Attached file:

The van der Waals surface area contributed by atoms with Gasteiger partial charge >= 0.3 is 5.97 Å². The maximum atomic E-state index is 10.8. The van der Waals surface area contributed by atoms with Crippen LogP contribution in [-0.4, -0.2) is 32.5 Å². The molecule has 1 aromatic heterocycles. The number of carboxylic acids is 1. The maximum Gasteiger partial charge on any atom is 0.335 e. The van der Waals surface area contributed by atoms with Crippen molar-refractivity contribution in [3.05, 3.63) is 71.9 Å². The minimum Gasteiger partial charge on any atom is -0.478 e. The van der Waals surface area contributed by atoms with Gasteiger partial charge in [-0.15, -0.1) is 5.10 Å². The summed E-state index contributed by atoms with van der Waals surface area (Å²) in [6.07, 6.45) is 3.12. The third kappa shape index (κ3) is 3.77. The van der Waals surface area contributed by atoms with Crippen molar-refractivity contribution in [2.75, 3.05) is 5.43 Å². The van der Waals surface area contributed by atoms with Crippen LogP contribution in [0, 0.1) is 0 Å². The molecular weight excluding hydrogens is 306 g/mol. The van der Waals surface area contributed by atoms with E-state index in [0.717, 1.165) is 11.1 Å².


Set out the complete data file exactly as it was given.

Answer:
The van der Waals surface area contributed by atoms with Gasteiger partial charge >= 0.3 is 5.97 Å². The maximum atomic E-state index is 10.8. The van der Waals surface area contributed by atoms with Crippen LogP contribution in [-0.4, -0.2) is 32.5 Å². The molecule has 1 aromatic heterocycles. The number of carboxylic acids is 1. The maximum Gasteiger partial charge on any atom is 0.335 e. The van der Waals surface area contributed by atoms with Crippen molar-refractivity contribution in [3.05, 3.63) is 71.9 Å². The minimum Gasteiger partial charge on any atom is -0.478 e. The van der Waals surface area contributed by atoms with Gasteiger partial charge in [-0.15, -0.1) is 5.10 Å². The summed E-state index contributed by atoms with van der Waals surface area (Å²) in [6.07, 6.45) is 3.12. The third kappa shape index (κ3) is 3.77. The van der Waals surface area contributed by atoms with Crippen molar-refractivity contribution in [2.75, 3.05) is 5.43 Å². The van der Waals surface area contributed by atoms with Crippen LogP contribution in [0, 0.1) is 0 Å². The molecular weight excluding hydrogens is 306 g/mol. The van der Waals surface area contributed by atoms with E-state index in [0.717, 1.165) is 11.1 Å².